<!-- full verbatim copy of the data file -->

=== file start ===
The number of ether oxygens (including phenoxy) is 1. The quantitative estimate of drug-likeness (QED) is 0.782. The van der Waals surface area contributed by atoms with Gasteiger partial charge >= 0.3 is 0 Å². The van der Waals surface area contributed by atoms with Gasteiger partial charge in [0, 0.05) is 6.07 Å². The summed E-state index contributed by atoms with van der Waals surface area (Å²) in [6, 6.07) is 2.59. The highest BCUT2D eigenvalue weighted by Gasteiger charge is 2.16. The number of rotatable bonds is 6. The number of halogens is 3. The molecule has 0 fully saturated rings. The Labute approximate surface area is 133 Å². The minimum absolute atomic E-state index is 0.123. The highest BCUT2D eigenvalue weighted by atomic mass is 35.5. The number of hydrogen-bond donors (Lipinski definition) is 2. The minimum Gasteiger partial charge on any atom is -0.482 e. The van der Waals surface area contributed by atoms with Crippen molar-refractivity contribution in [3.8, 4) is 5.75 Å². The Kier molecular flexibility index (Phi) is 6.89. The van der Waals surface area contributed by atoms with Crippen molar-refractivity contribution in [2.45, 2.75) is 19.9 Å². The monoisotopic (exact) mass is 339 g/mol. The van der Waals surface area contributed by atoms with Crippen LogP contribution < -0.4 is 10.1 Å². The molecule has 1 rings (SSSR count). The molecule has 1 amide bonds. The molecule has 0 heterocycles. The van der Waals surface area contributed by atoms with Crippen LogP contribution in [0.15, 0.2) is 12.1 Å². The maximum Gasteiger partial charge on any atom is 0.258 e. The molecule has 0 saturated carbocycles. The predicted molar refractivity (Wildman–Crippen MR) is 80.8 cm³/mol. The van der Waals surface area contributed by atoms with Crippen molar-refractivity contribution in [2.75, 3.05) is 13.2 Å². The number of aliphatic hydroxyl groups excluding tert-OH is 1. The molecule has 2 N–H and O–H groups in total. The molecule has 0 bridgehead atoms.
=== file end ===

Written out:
The number of ether oxygens (including phenoxy) is 1. The quantitative estimate of drug-likeness (QED) is 0.782. The van der Waals surface area contributed by atoms with Gasteiger partial charge >= 0.3 is 0 Å². The van der Waals surface area contributed by atoms with Gasteiger partial charge in [0, 0.05) is 6.07 Å². The summed E-state index contributed by atoms with van der Waals surface area (Å²) in [6, 6.07) is 2.59. The highest BCUT2D eigenvalue weighted by Gasteiger charge is 2.16. The number of rotatable bonds is 6. The number of halogens is 3. The molecule has 0 fully saturated rings. The Labute approximate surface area is 133 Å². The minimum absolute atomic E-state index is 0.123. The highest BCUT2D eigenvalue weighted by atomic mass is 35.5. The number of hydrogen-bond donors (Lipinski definition) is 2. The minimum Gasteiger partial charge on any atom is -0.482 e. The van der Waals surface area contributed by atoms with Crippen molar-refractivity contribution in [3.8, 4) is 5.75 Å². The Kier molecular flexibility index (Phi) is 6.89. The van der Waals surface area contributed by atoms with Crippen molar-refractivity contribution in [2.45, 2.75) is 19.9 Å². The monoisotopic (exact) mass is 339 g/mol. The van der Waals surface area contributed by atoms with Crippen LogP contribution < -0.4 is 10.1 Å². The molecule has 1 rings (SSSR count). The molecule has 1 amide bonds. The molecule has 0 heterocycles. The van der Waals surface area contributed by atoms with Crippen LogP contribution in [0.15, 0.2) is 12.1 Å². The maximum Gasteiger partial charge on any atom is 0.258 e. The molecule has 0 saturated carbocycles. The predicted molar refractivity (Wildman–Crippen MR) is 80.8 cm³/mol. The van der Waals surface area contributed by atoms with Crippen molar-refractivity contribution in [2.75, 3.05) is 13.2 Å². The number of aliphatic hydroxyl groups excluding tert-OH is 1. The molecule has 2 N–H and O–H groups in total. The molecule has 0 bridgehead atoms.